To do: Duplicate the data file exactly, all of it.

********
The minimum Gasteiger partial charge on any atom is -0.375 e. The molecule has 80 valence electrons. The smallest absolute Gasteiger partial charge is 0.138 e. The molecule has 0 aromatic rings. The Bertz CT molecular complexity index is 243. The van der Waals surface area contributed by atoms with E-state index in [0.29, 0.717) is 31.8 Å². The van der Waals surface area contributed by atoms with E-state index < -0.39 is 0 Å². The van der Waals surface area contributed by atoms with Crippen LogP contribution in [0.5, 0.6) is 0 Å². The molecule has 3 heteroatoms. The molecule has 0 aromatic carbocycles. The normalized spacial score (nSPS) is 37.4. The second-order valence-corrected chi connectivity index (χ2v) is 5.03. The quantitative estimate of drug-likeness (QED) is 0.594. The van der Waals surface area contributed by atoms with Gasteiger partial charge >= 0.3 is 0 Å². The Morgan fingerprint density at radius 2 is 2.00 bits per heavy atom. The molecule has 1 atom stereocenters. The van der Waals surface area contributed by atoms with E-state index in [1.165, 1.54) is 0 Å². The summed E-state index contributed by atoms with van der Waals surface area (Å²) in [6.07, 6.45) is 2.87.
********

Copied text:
The minimum Gasteiger partial charge on any atom is -0.375 e. The molecule has 80 valence electrons. The smallest absolute Gasteiger partial charge is 0.138 e. The molecule has 0 aromatic rings. The Bertz CT molecular complexity index is 243. The van der Waals surface area contributed by atoms with E-state index in [0.29, 0.717) is 31.8 Å². The van der Waals surface area contributed by atoms with E-state index < -0.39 is 0 Å². The van der Waals surface area contributed by atoms with Crippen LogP contribution in [0.5, 0.6) is 0 Å². The molecule has 3 heteroatoms. The molecule has 0 aromatic carbocycles. The normalized spacial score (nSPS) is 37.4. The second-order valence-corrected chi connectivity index (χ2v) is 5.03. The quantitative estimate of drug-likeness (QED) is 0.594. The van der Waals surface area contributed by atoms with Gasteiger partial charge >= 0.3 is 0 Å². The Morgan fingerprint density at radius 2 is 2.00 bits per heavy atom. The molecule has 1 atom stereocenters. The van der Waals surface area contributed by atoms with E-state index in [1.165, 1.54) is 0 Å². The summed E-state index contributed by atoms with van der Waals surface area (Å²) in [6.07, 6.45) is 2.87.